VOS: Your argument ...more
By Nature (2966), Hampton Bays on May 24, 11 12:23 AM
I'll agree and disagree. Your first point is correct - I misread the article and assumed the CPF was purchasing the property (as is more often the case) and not just the development rights. It appears the current owners will keep title to the property with its use to be limited to agriculture.

The basis for my claim that taxation is based on future development potential is described in the very first paragraph of the document to which you link:

"In New York State, almost all ...more
By VOS (1170), WHB on May 24, 11 3:12 AM
^ How much less tax revenue will be produced annually after the CPF purchase of development rights?

Zero Dollars, since it is already zoned agricultural. They probably pay +/- $400 per year for the entire property now.

^And while we're at it, does anyone care to speculate on the market value in today's market? Market value probably 38-45 million. The town will offer 20-23 for development right purchase. The farmer is taking a giant haircut to keep the land open and its ...more
By C Law (337), Water Mill on May 24, 11 5:04 AM
Why would you think I was being sarcastic? I have a radically alternative view as to what is being proposed and maybe unrealistic and not entirely feasible but I really don't see a great community benefit here. If I feel a commercial or residential development would be more beneficial in the long run than preserving another farm field to preserve vistas for whom. What about spending that money to develop more beaches?

Every month I look at my electric bill and pay a tax in the name of ...more
By V.Tomanoku (694), southampton on May 24, 11 11:08 AM
He thought you were being sarcastic because your "idea" is completely off-the-wall! Sell the land to a developer to build a shopping mall and THAT is a community benefit? The east end is over-developed. Period. Preserving land is paramount to protecting future generations and property values.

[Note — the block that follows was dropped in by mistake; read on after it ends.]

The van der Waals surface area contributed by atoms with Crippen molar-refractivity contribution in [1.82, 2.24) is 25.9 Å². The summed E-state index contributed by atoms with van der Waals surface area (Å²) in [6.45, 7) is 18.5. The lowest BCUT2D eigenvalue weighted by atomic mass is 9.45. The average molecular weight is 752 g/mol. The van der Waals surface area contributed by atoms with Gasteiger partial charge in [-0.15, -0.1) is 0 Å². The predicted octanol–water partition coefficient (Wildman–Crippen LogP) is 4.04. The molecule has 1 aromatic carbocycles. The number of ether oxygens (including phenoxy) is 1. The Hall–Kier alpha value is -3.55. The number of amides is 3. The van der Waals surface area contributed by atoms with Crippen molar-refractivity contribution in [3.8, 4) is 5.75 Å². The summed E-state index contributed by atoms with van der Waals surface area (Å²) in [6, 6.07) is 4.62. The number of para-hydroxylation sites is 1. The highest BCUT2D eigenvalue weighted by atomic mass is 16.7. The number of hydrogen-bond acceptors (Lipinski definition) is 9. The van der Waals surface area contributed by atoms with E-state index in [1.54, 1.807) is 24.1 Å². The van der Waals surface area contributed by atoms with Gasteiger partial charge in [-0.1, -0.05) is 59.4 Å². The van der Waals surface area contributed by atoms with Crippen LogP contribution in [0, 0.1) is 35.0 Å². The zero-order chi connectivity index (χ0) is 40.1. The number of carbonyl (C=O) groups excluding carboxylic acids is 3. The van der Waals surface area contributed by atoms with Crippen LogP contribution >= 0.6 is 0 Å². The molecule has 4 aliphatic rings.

Why are so many of you so damned determined to turn the East End into one big, suburban strip mall? That is not why most of us came here, especially those of us who have been here a helluva long ...more
By razza5351 (551), East Hampton on May 24, 11 11:57 AM
buy it but please lease it back for farming - and TAKE A PERCENTAGE OF THE PROFITS. World food prices are skyrcketing, if we all own the land we should at least get to share some of the upside.
By littleplains (305), olde england on May 23, 11 10:02 PM
The town is looking to by the development rights, not the land.
By C Law (337), Water Mill on May 24, 11 5:06 AM
The land should be preserved for farming, and the Town purchasing development rights ensures that. We need to preserve as much open space as possible, if anyone prefers development, strip malls and big box stores, move back to wherever the hell you came from.
By bigfresh (4173), north sea on May 24, 11 6:19 AM
I understand that the geographical size of the land and home values are much bigger east of the canal then the geographic portion of Southampton Town west of the canal. So I assume the CPF revenue that is generated from east of the canal home sales must really outweigh the revenue from west of canal sales. But are the CPF purchases porpotionate to this revenue?

Basically, does Hampton Bays, Quogue, Westhampton, Speonk get their fair share of CPF purchases that preserve land and home ...more
By Ron Paul (2), Hampton Bays on May 24, 11 10:14 AM
VOS: Using part of your quote - "Market value is the price most people would pay for a property in its current condition." - I point out that once again your understanding is flawed.

The "current condition" part of that sentence is key. These parcels are in a current condition of being farmed and have NYS property tax codes for agricultural use. In order to get a residential subdivision, the property owner would have to get approval and would likely be forced to cluster. An assessment ...more
By Nature (2966), Hampton Bays on May 24, 11 2:02 PM
3 members liked this comment
Well Nature ..Who made you god? You think you're the owner of the truth? Better than anyone else? Go buy a house and pay local taxes before you wag your dirty little finger at others...You know were that finger has been right?
By V.Tomanoku (694), southampton on May 24, 11 2:29 PM
Hey, V, why so defensive?
By razza5351 (551), East Hampton on May 24, 11 2:48 PM
The current condition is what determines "market value" - what someone is willing to pay - the development value is not decreased by the fact that someone is growing pumpkins there unless that becomes the only permitted use.

The agricultural codes do not negate the higher standard of market value. Market value will be substantially reduced when the development rights are eliminated as will the taxes.

C.Law, above has estimated market value at about half a million per acre ...more
By VOS (1170), WHB on May 25, 11 10:10 PM
I checked the tax roll - the parcel is 90.9 acres, listed as agricultural use, and assessed at $3.243m, less a $1.569m agricultural exemption, for taxable value of $1.935m. Don't know the tax rate so can't compute the taxes.